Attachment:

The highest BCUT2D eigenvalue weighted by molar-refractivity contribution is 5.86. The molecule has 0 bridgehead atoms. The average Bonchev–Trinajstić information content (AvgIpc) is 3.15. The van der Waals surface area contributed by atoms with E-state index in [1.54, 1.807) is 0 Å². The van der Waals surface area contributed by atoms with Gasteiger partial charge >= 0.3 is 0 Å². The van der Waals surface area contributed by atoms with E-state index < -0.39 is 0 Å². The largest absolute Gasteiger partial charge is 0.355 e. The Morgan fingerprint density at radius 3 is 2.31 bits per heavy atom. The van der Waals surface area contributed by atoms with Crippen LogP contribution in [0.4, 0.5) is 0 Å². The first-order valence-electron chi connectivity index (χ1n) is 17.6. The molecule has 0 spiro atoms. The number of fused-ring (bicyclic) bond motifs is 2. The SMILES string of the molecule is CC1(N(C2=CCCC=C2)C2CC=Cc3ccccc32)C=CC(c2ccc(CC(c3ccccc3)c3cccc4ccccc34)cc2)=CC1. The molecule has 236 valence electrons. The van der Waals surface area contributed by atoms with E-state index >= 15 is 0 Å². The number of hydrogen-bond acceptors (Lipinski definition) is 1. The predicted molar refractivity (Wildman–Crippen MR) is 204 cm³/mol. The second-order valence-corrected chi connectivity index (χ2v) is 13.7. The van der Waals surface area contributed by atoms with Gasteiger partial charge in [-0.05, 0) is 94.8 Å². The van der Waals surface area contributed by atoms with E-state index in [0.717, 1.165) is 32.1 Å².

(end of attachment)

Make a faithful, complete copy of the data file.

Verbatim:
The highest BCUT2D eigenvalue weighted by molar-refractivity contribution is 5.86. The molecule has 0 bridgehead atoms. The average Bonchev–Trinajstić information content (AvgIpc) is 3.15. The van der Waals surface area contributed by atoms with E-state index in [1.54, 1.807) is 0 Å². The van der Waals surface area contributed by atoms with Gasteiger partial charge >= 0.3 is 0 Å². The van der Waals surface area contributed by atoms with E-state index < -0.39 is 0 Å². The largest absolute Gasteiger partial charge is 0.355 e. The Morgan fingerprint density at radius 3 is 2.31 bits per heavy atom. The van der Waals surface area contributed by atoms with Crippen LogP contribution in [0.4, 0.5) is 0 Å². The first-order valence-electron chi connectivity index (χ1n) is 17.6. The molecule has 0 spiro atoms. The number of fused-ring (bicyclic) bond motifs is 2. The SMILES string of the molecule is CC1(N(C2=CCCC=C2)C2CC=Cc3ccccc32)C=CC(c2ccc(CC(c3ccccc3)c3cccc4ccccc34)cc2)=CC1. The molecule has 236 valence electrons. The van der Waals surface area contributed by atoms with E-state index >= 15 is 0 Å². The number of hydrogen-bond acceptors (Lipinski definition) is 1. The predicted molar refractivity (Wildman–Crippen MR) is 204 cm³/mol. The second-order valence-corrected chi connectivity index (χ2v) is 13.7. The van der Waals surface area contributed by atoms with Gasteiger partial charge in [-0.05, 0) is 94.8 Å². The van der Waals surface area contributed by atoms with E-state index in [0.717, 1.165) is 32.1 Å².